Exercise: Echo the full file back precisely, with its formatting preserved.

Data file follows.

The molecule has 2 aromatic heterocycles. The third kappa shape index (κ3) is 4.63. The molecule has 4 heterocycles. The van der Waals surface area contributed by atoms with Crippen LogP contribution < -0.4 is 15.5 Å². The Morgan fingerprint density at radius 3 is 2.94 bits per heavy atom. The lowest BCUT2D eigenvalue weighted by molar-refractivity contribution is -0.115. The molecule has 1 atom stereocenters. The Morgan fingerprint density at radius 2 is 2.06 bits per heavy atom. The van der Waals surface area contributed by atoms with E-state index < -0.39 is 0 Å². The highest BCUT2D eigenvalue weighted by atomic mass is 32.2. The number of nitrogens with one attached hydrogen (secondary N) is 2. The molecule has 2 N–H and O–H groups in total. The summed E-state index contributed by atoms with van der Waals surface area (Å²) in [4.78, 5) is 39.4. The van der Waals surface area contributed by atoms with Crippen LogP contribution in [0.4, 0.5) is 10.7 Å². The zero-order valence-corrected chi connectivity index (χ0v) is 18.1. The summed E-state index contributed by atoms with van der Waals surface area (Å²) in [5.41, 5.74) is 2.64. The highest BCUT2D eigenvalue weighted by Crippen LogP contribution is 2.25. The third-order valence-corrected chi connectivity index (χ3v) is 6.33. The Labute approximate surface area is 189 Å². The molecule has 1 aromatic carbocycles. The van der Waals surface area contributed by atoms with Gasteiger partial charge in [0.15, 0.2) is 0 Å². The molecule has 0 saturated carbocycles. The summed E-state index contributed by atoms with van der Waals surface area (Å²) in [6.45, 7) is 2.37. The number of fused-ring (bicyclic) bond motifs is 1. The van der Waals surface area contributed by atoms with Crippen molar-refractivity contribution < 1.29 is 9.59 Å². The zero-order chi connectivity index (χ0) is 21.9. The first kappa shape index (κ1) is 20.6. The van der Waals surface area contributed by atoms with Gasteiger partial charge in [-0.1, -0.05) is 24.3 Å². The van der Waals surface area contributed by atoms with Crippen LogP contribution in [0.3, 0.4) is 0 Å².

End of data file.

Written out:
The molecule has 2 aromatic heterocycles. The third kappa shape index (κ3) is 4.63. The molecule has 4 heterocycles. The van der Waals surface area contributed by atoms with Crippen LogP contribution < -0.4 is 15.5 Å². The Morgan fingerprint density at radius 3 is 2.94 bits per heavy atom. The lowest BCUT2D eigenvalue weighted by molar-refractivity contribution is -0.115. The molecule has 1 atom stereocenters. The Morgan fingerprint density at radius 2 is 2.06 bits per heavy atom. The van der Waals surface area contributed by atoms with E-state index < -0.39 is 0 Å². The highest BCUT2D eigenvalue weighted by atomic mass is 32.2. The number of nitrogens with one attached hydrogen (secondary N) is 2. The molecule has 2 N–H and O–H groups in total. The summed E-state index contributed by atoms with van der Waals surface area (Å²) in [4.78, 5) is 39.4. The van der Waals surface area contributed by atoms with Crippen LogP contribution in [0.4, 0.5) is 10.7 Å². The zero-order valence-corrected chi connectivity index (χ0v) is 18.1. The summed E-state index contributed by atoms with van der Waals surface area (Å²) in [5.41, 5.74) is 2.64. The highest BCUT2D eigenvalue weighted by Crippen LogP contribution is 2.25. The third-order valence-corrected chi connectivity index (χ3v) is 6.33. The Labute approximate surface area is 189 Å². The molecule has 1 aromatic carbocycles. The van der Waals surface area contributed by atoms with Gasteiger partial charge in [0.15, 0.2) is 0 Å². The molecule has 0 saturated carbocycles. The summed E-state index contributed by atoms with van der Waals surface area (Å²) in [6.45, 7) is 2.37. The number of fused-ring (bicyclic) bond motifs is 1. The van der Waals surface area contributed by atoms with Crippen molar-refractivity contribution < 1.29 is 9.59 Å². The zero-order chi connectivity index (χ0) is 21.9. The first kappa shape index (κ1) is 20.6. The van der Waals surface area contributed by atoms with Gasteiger partial charge in [-0.1, -0.05) is 24.3 Å². The van der Waals surface area contributed by atoms with Crippen LogP contribution in [0.3, 0.4) is 0 Å².